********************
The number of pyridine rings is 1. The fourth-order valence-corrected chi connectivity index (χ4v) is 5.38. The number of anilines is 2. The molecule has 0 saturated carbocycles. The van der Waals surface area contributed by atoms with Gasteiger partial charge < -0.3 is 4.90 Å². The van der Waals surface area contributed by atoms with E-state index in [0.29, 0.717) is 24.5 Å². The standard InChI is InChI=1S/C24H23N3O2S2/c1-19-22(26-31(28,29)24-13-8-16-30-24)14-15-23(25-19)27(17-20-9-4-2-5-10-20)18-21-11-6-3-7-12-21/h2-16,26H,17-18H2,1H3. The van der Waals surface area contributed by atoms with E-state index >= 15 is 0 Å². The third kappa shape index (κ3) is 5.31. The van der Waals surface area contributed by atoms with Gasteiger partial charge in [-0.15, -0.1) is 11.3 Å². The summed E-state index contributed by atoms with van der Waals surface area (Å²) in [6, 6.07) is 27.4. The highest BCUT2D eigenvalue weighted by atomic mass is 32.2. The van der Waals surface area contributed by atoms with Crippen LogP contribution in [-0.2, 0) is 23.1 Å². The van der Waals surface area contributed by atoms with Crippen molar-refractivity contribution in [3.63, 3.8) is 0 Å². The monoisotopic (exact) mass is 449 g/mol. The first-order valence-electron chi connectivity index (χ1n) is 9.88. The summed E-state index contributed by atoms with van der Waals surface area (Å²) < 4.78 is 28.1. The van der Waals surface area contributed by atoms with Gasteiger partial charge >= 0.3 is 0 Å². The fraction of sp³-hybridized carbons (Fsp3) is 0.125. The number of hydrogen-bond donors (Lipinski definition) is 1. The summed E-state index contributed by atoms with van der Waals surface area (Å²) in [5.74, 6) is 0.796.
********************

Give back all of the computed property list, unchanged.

The number of pyridine rings is 1. The fourth-order valence-corrected chi connectivity index (χ4v) is 5.38. The number of anilines is 2. The molecule has 0 saturated carbocycles. The van der Waals surface area contributed by atoms with Gasteiger partial charge < -0.3 is 4.90 Å². The van der Waals surface area contributed by atoms with E-state index in [0.29, 0.717) is 24.5 Å². The standard InChI is InChI=1S/C24H23N3O2S2/c1-19-22(26-31(28,29)24-13-8-16-30-24)14-15-23(25-19)27(17-20-9-4-2-5-10-20)18-21-11-6-3-7-12-21/h2-16,26H,17-18H2,1H3. The van der Waals surface area contributed by atoms with E-state index >= 15 is 0 Å². The third kappa shape index (κ3) is 5.31. The van der Waals surface area contributed by atoms with Gasteiger partial charge in [-0.15, -0.1) is 11.3 Å². The summed E-state index contributed by atoms with van der Waals surface area (Å²) in [6, 6.07) is 27.4. The highest BCUT2D eigenvalue weighted by atomic mass is 32.2. The van der Waals surface area contributed by atoms with Crippen LogP contribution in [-0.2, 0) is 23.1 Å². The van der Waals surface area contributed by atoms with Crippen molar-refractivity contribution in [3.63, 3.8) is 0 Å². The monoisotopic (exact) mass is 449 g/mol. The first-order valence-electron chi connectivity index (χ1n) is 9.88. The summed E-state index contributed by atoms with van der Waals surface area (Å²) < 4.78 is 28.1. The van der Waals surface area contributed by atoms with Gasteiger partial charge >= 0.3 is 0 Å². The fraction of sp³-hybridized carbons (Fsp3) is 0.125. The number of hydrogen-bond donors (Lipinski definition) is 1. The summed E-state index contributed by atoms with van der Waals surface area (Å²) in [5.74, 6) is 0.796.